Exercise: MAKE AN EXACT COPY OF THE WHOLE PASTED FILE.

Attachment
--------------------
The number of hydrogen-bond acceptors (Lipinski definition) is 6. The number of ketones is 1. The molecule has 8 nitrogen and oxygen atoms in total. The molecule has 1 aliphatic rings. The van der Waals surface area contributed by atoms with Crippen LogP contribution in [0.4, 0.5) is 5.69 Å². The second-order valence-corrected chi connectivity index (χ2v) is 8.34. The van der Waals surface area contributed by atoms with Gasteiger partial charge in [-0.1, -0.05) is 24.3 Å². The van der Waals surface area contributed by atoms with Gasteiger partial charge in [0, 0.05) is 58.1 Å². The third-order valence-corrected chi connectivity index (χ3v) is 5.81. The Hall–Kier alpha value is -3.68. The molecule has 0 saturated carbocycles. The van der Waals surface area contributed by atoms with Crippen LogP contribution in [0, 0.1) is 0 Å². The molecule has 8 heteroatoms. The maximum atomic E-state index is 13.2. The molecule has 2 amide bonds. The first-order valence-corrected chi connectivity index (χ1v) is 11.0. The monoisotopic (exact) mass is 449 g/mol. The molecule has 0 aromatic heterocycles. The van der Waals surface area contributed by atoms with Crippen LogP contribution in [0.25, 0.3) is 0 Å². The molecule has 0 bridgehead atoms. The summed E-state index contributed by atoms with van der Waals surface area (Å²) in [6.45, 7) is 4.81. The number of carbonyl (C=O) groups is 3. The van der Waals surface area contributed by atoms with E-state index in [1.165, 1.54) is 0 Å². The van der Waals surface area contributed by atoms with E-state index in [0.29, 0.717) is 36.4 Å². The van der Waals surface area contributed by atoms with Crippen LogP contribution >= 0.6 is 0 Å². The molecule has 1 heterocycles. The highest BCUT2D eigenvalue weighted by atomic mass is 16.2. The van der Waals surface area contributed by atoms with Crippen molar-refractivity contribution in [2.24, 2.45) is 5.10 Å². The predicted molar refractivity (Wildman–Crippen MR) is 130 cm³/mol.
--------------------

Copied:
The number of hydrogen-bond acceptors (Lipinski definition) is 6. The number of ketones is 1. The molecule has 8 nitrogen and oxygen atoms in total. The molecule has 1 aliphatic rings. The van der Waals surface area contributed by atoms with Crippen LogP contribution in [0.4, 0.5) is 5.69 Å². The second-order valence-corrected chi connectivity index (χ2v) is 8.34. The van der Waals surface area contributed by atoms with Gasteiger partial charge in [-0.1, -0.05) is 24.3 Å². The van der Waals surface area contributed by atoms with Gasteiger partial charge in [0, 0.05) is 58.1 Å². The third-order valence-corrected chi connectivity index (χ3v) is 5.81. The Hall–Kier alpha value is -3.68. The molecule has 0 saturated carbocycles. The van der Waals surface area contributed by atoms with Crippen LogP contribution in [0, 0.1) is 0 Å². The molecule has 8 heteroatoms. The maximum atomic E-state index is 13.2. The molecule has 2 amide bonds. The first-order valence-corrected chi connectivity index (χ1v) is 11.0. The monoisotopic (exact) mass is 449 g/mol. The molecule has 0 aromatic heterocycles. The van der Waals surface area contributed by atoms with Crippen LogP contribution in [0.25, 0.3) is 0 Å². The molecule has 0 bridgehead atoms. The summed E-state index contributed by atoms with van der Waals surface area (Å²) in [6.45, 7) is 4.81. The number of carbonyl (C=O) groups is 3. The van der Waals surface area contributed by atoms with E-state index in [1.165, 1.54) is 0 Å². The van der Waals surface area contributed by atoms with E-state index in [0.29, 0.717) is 36.4 Å². The van der Waals surface area contributed by atoms with Crippen LogP contribution >= 0.6 is 0 Å². The molecule has 1 heterocycles. The highest BCUT2D eigenvalue weighted by atomic mass is 16.2. The van der Waals surface area contributed by atoms with Crippen molar-refractivity contribution in [2.24, 2.45) is 5.10 Å². The predicted molar refractivity (Wildman–Crippen MR) is 130 cm³/mol.